FBI Eager to Embrace Mobile "Rapid DNA" Testing
It's been the FBI's dream for years -- to do near-instant DNA analysis using mobile equipment in the field -- and now "Rapid DNA" gear is finally here.
Tue, September 18, 2012
The idea is that you simply drop into the system a cotton swab with a person's saliva, for example, and the "Rapid DNA" machine spits out the type of DNA data that's needed to pin down identity. Now that such equipment exists, the FBI is pushing to get it into the hands of law enforcement agencies as soon as possible. [Also see: "FBI building system that blows away fingerprinting"]
"DNA has emerged as the gold standard in forensics analysis," Steven Martinez, executive assistant director of the science and technology branch at the FBI, said in his keynote address to attendees of the Biometric Consortium Conference in Tampa on Tuesday.
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Though the genetic information contained in an individual's DNA, which is in all human cells, has been used since the late 1980s to solve crime cases, analysis of DNA has remained frustratingly slow because DNA had to be sent to special labs to be analyzed. New "Rapid DNA" devices are now ready to be evaluated and the FBI has received two basic types.
One is called the RapidHIT, which is made by IntegenX, a Pleasanton, Calif.-based company whose CEO Stevan Jovanovich was in the exhibit hall to explain how the Rapid DNA device can spit out an individual's DNA data within 90 minutes.
Another company, NetBio, is also believed to have delivered its Rapid DNA-type equipment to the FBI, Jovanovich says, and the National Institute of Standards and Technology (NIST) is expected to play an important role in helping certify systems and processes for how these boxes will be used by the FBI and local police stations to collect DNA data on suspects.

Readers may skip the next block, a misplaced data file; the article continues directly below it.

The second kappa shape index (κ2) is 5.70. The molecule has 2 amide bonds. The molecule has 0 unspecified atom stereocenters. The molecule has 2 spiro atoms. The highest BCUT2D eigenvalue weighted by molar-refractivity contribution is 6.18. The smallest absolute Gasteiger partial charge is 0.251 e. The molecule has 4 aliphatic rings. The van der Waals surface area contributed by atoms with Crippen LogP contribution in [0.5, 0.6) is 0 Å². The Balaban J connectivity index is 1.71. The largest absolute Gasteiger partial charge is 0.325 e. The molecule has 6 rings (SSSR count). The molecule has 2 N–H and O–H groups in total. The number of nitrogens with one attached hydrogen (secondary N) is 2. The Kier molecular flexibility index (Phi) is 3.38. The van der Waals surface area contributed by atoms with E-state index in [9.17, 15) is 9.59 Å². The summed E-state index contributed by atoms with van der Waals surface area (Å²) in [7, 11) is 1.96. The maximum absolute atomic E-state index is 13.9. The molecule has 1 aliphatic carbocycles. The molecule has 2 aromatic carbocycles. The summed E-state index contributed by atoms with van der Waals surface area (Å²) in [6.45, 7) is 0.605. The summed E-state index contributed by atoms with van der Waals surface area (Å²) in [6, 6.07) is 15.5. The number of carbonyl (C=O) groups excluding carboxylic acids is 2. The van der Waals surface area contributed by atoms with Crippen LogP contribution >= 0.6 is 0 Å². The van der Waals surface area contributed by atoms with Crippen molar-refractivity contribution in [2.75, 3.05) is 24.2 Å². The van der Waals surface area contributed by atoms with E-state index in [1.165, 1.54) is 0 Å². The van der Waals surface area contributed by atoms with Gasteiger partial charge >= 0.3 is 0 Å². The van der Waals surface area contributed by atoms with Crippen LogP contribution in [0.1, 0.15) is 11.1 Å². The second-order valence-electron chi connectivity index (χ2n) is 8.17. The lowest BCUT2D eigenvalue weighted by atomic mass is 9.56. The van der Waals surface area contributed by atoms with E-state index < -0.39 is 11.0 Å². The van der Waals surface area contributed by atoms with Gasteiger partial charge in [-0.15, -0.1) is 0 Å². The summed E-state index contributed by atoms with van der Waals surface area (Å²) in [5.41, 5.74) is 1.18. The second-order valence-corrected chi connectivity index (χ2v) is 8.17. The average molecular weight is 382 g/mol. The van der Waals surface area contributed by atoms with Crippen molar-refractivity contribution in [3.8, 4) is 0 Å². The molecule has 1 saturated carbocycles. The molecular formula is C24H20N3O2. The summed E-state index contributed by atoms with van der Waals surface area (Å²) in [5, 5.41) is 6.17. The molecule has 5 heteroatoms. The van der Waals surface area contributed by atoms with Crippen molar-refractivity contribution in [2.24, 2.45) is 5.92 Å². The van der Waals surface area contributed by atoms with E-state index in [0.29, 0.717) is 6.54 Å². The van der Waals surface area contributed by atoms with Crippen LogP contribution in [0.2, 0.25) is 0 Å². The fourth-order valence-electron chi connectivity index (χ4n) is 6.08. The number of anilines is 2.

Jovanovich notes that the networked IntegenX RapidHIT box, which is based on a hardened version of Windows and measures about 27-by-24-by-16 inches, costs about $245,000. RapidHIT boxes are already in use with intelligence agencies, says Jovanovich, who adds he's not at liberty to say which ones or what they're doing with them.
The FBI, which is believed to have upwards of 10 million DNA records on individuals already stored in databases, anticipates a significant expansion of DNA collection by means of Rapid DNA equipment.
The FBI has been known for pioneering a massive collection of fingerprint images and an online matching system that can be accessed remotely to help local law enforcement, as well as the Department of Defense and other law-enforcement agencies, nail down the identities of criminals and terrorists. Today, Dr. Alice Isenberg, chief of the biometrics analysis section at the FBI laboratory, explained in her presentation how the FBI hopes to expand the national DNA database used to investigate crime for DNA matches online as well.